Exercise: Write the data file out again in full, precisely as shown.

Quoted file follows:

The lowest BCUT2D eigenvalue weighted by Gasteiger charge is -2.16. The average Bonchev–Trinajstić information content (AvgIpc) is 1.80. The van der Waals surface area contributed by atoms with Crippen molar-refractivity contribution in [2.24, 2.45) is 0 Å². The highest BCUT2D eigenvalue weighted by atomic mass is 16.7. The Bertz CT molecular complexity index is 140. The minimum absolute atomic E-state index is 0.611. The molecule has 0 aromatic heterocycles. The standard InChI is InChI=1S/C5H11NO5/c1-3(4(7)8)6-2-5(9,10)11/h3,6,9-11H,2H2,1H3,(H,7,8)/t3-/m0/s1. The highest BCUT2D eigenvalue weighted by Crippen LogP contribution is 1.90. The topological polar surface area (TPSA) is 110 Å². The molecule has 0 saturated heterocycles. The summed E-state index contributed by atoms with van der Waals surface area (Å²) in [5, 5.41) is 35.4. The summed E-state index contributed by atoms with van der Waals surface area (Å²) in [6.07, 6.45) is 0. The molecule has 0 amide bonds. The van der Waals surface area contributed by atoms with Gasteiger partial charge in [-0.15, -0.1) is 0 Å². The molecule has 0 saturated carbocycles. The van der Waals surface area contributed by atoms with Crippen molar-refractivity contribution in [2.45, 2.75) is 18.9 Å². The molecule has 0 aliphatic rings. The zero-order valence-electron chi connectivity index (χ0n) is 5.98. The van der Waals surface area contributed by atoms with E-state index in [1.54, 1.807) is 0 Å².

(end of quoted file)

The lowest BCUT2D eigenvalue weighted by Gasteiger charge is -2.16. The average Bonchev–Trinajstić information content (AvgIpc) is 1.80. The van der Waals surface area contributed by atoms with Crippen molar-refractivity contribution in [2.24, 2.45) is 0 Å². The highest BCUT2D eigenvalue weighted by atomic mass is 16.7. The Bertz CT molecular complexity index is 140. The minimum absolute atomic E-state index is 0.611. The molecule has 0 aromatic heterocycles. The standard InChI is InChI=1S/C5H11NO5/c1-3(4(7)8)6-2-5(9,10)11/h3,6,9-11H,2H2,1H3,(H,7,8)/t3-/m0/s1. The highest BCUT2D eigenvalue weighted by Crippen LogP contribution is 1.90. The topological polar surface area (TPSA) is 110 Å². The molecule has 0 saturated heterocycles. The summed E-state index contributed by atoms with van der Waals surface area (Å²) in [5, 5.41) is 35.4. The summed E-state index contributed by atoms with van der Waals surface area (Å²) in [6.07, 6.45) is 0. The molecule has 0 amide bonds. The van der Waals surface area contributed by atoms with Gasteiger partial charge in [-0.15, -0.1) is 0 Å². The molecule has 0 saturated carbocycles. The van der Waals surface area contributed by atoms with Crippen molar-refractivity contribution in [2.45, 2.75) is 18.9 Å². The molecule has 0 aliphatic rings. The zero-order valence-electron chi connectivity index (χ0n) is 5.98. The van der Waals surface area contributed by atoms with E-state index in [1.54, 1.807) is 0 Å².